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Examining the Emergence and Evolution of Blue Ocean Strategy through the Lens of Management Fashion Theory


  • Dag Øivind Madsen

    () (Department of Business, Marketing and Law, School of Business, University of South-Eastern Norway, Bredalsveien 14, 3511 Hønefoss, Norway)

  • Kåre Slåtten

    () (Department of Business, Marketing and Law, School of Business, University of South-Eastern Norway, Bredalsveien 14, 3511 Hønefoss, Norway)


Blue Ocean Strategy (BOS) is a management concept which prescribes that organizations, rather than going head-to-head with competitors, try to create and exploit new market spaces, so-called blue oceans. Since its inception in the mid-2000s, BOS has become one of the most popular concepts in the field of strategy and one of the biggest buzzwords in the business world. This paper examines the emergence and evolution of BOS through the lens of management fashion theory. The analysis shows that the BOS concept exhibits several characteristics which makes it highly appealing to organizations and managers. In addition, the emergence of the concept was helped by a good fit with the zeitgeist in the field of strategy during the 2000s, which had shifted to a strong focus on theories and ideas about disruptive innovation and business model innovation. The popularization of the BOS concept can also be attributed to the backing of a powerful supply-side actors, and, in particular, the concept’s creators Kim and Mauborgne. While the attention given to BOS in public management discourse suggests that the concept can currently be considered highly fashionable, evidence about the concept’s use on the demand-side remains limited. Most surveys indicate that the adoption and diffusion is lower than would be expected based on the intensity of discourse surrounding the concept. Therefore, the current study provides some support for the view that supply-side and demand-side activity related to management fashions does not necessarily coevolve.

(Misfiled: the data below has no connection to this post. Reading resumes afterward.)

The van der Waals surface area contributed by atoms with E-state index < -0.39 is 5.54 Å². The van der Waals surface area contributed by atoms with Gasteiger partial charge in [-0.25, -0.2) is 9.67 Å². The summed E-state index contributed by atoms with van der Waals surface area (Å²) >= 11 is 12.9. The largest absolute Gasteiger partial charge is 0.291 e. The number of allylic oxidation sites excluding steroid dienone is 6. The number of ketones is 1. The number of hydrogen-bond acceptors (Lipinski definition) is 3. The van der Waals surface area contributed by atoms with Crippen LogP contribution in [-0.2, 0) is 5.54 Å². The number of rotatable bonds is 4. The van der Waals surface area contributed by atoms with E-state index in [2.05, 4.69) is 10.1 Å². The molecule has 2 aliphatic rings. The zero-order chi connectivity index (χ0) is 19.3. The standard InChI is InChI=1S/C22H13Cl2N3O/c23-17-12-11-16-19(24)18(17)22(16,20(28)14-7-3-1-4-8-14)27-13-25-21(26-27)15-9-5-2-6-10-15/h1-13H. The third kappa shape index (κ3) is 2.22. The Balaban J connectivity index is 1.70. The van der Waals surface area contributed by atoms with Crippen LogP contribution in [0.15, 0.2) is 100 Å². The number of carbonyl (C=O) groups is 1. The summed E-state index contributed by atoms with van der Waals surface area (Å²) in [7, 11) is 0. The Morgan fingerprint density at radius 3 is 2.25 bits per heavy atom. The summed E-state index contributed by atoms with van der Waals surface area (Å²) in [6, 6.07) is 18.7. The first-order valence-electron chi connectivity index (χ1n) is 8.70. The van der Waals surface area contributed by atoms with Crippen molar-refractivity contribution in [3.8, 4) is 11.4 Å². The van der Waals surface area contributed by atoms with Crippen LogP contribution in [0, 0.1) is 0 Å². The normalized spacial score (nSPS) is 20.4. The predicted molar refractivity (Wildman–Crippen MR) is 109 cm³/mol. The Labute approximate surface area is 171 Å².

Suggested Citation

  • Dag Øivind Madsen & Kåre Slåtten, 2019. "Examining the Emergence and Evolution of Blue Ocean Strategy through the Lens of Management Fashion Theory," Social Sciences, MDPI, Open Access Journal, vol. 8(1), pages 1-23, January.
  • Handle: RePEc:gam:jscscx:v:8:y:2019:i:1:p:28-:d:198793

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    References listed on IDEAS

    1. Colwyn Jones, T. & Dugdale, David, 2002. "The ABC bandwagon and the juggernaut of modernity," Accounting, Organizations and Society, Elsevier, vol. 27(1-2), pages 121-163.
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    3. Paula Jarzabkowski & Sarah Kaplan, 2015. "Strategy tools-in-use: A framework for understanding “technologies of rationality” in practice," Strategic Management Journal, Wiley Blackwell, vol. 36(4), pages 537-558, April.
    4. Avinash Dixit, 2014. "Strategy in History and (versus?) in Economics: A Review of Lawrence Freedman's Strategy: A History," Journal of Economic Literature, American Economic Association, vol. 52(4), pages 1119-1134, December.
    5. Aithal, Sreeramana, 2016. "The concept of Ideal Strategy and its realization using White Ocean Mixed Strategy," MPRA Paper 71770, University Library of Munich, Germany.
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    Cited by:

    1. Donnelly, Shannon & Gee, Liz & Silva, Emmanuel Sirimal, 2020. "UK mid-market department stores: Is fashion product assortment one key to regaining competitive advantage?," Journal of Retailing and Consumer Services, Elsevier, vol. 54(C).

    More about this item


    Blue Ocean Strategy; management concept; strategy concept; emergence; evolution; popularity; management fashion;

    JEL classification:

    • A - General Economics and Teaching
    • B - Schools of Economic Thought and Methodology
    • N - Economic History
    • P - Economic Systems
    • Y80 - Miscellaneous Categories - - Related Disciplines - - - Related Disciplines
    • Z00 - Other Special Topics - - General - - - General


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